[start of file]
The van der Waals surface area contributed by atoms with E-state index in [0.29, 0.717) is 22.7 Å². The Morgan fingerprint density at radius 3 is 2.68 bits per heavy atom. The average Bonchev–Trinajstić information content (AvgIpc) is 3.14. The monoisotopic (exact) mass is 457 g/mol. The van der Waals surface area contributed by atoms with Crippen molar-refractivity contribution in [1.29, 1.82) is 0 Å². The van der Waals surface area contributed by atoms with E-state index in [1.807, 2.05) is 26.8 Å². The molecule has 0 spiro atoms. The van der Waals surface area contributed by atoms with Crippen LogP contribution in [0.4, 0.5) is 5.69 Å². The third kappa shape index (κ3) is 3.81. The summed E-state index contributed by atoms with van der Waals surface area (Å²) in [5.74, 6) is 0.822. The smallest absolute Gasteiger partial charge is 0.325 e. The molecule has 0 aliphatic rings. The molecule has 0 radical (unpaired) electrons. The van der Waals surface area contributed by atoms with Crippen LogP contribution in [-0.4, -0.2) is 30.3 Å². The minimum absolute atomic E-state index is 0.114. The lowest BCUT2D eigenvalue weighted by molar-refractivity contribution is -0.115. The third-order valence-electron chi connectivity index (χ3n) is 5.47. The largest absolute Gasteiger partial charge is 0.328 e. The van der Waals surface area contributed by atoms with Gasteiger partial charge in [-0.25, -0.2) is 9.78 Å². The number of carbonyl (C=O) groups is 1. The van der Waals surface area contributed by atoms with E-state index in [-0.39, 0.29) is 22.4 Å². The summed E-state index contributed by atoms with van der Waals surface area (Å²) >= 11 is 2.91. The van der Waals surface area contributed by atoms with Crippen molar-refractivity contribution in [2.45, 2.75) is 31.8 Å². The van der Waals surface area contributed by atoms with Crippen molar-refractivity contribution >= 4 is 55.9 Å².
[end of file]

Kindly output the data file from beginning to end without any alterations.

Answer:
The van der Waals surface area contributed by atoms with E-state index in [0.29, 0.717) is 22.7 Å². The Morgan fingerprint density at radius 3 is 2.68 bits per heavy atom. The average Bonchev–Trinajstić information content (AvgIpc) is 3.14. The monoisotopic (exact) mass is 457 g/mol. The van der Waals surface area contributed by atoms with Crippen molar-refractivity contribution in [1.29, 1.82) is 0 Å². The van der Waals surface area contributed by atoms with E-state index in [1.807, 2.05) is 26.8 Å². The molecule has 0 spiro atoms. The van der Waals surface area contributed by atoms with Crippen LogP contribution in [0.4, 0.5) is 5.69 Å². The third kappa shape index (κ3) is 3.81. The summed E-state index contributed by atoms with van der Waals surface area (Å²) in [5.74, 6) is 0.822. The smallest absolute Gasteiger partial charge is 0.325 e. The molecule has 0 aliphatic rings. The molecule has 0 radical (unpaired) electrons. The van der Waals surface area contributed by atoms with Crippen LogP contribution in [-0.4, -0.2) is 30.3 Å². The minimum absolute atomic E-state index is 0.114. The lowest BCUT2D eigenvalue weighted by molar-refractivity contribution is -0.115. The third-order valence-electron chi connectivity index (χ3n) is 5.47. The largest absolute Gasteiger partial charge is 0.328 e. The van der Waals surface area contributed by atoms with Gasteiger partial charge in [-0.25, -0.2) is 9.78 Å². The number of carbonyl (C=O) groups is 1. The van der Waals surface area contributed by atoms with E-state index in [-0.39, 0.29) is 22.4 Å². The summed E-state index contributed by atoms with van der Waals surface area (Å²) >= 11 is 2.91. The van der Waals surface area contributed by atoms with Crippen molar-refractivity contribution in [2.45, 2.75) is 31.8 Å². The van der Waals surface area contributed by atoms with Crippen molar-refractivity contribution >= 4 is 55.9 Å².